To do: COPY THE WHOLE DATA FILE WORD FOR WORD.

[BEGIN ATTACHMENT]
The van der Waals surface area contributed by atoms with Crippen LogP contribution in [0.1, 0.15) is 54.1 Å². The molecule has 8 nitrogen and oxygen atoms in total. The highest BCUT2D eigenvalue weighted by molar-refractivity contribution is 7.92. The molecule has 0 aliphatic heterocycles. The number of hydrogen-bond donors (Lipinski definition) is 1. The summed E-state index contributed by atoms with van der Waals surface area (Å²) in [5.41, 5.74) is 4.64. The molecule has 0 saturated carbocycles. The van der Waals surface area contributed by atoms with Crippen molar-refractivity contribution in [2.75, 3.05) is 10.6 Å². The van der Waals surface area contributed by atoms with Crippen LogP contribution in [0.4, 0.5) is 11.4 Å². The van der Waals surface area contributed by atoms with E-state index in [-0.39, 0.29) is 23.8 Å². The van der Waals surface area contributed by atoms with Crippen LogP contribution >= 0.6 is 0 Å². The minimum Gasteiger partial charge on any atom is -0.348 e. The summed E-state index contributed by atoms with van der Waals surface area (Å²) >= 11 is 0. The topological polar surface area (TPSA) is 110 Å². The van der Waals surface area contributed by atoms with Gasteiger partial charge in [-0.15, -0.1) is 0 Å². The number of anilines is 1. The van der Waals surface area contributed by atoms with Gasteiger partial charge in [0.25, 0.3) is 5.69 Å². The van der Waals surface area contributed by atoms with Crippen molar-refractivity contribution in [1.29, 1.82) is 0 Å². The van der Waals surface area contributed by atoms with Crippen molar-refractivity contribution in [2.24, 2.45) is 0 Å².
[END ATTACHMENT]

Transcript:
The van der Waals surface area contributed by atoms with Crippen LogP contribution in [0.1, 0.15) is 54.1 Å². The molecule has 8 nitrogen and oxygen atoms in total. The highest BCUT2D eigenvalue weighted by molar-refractivity contribution is 7.92. The molecule has 0 aliphatic heterocycles. The number of hydrogen-bond donors (Lipinski definition) is 1. The summed E-state index contributed by atoms with van der Waals surface area (Å²) in [5.41, 5.74) is 4.64. The molecule has 0 saturated carbocycles. The van der Waals surface area contributed by atoms with Crippen molar-refractivity contribution in [2.75, 3.05) is 10.6 Å². The van der Waals surface area contributed by atoms with Crippen LogP contribution in [0.4, 0.5) is 11.4 Å². The van der Waals surface area contributed by atoms with E-state index in [-0.39, 0.29) is 23.8 Å². The van der Waals surface area contributed by atoms with Crippen LogP contribution >= 0.6 is 0 Å². The minimum Gasteiger partial charge on any atom is -0.348 e. The summed E-state index contributed by atoms with van der Waals surface area (Å²) >= 11 is 0. The topological polar surface area (TPSA) is 110 Å². The van der Waals surface area contributed by atoms with Gasteiger partial charge in [-0.15, -0.1) is 0 Å². The number of anilines is 1. The van der Waals surface area contributed by atoms with Gasteiger partial charge in [0.25, 0.3) is 5.69 Å². The van der Waals surface area contributed by atoms with Crippen molar-refractivity contribution in [1.29, 1.82) is 0 Å². The van der Waals surface area contributed by atoms with Crippen molar-refractivity contribution in [2.24, 2.45) is 0 Å².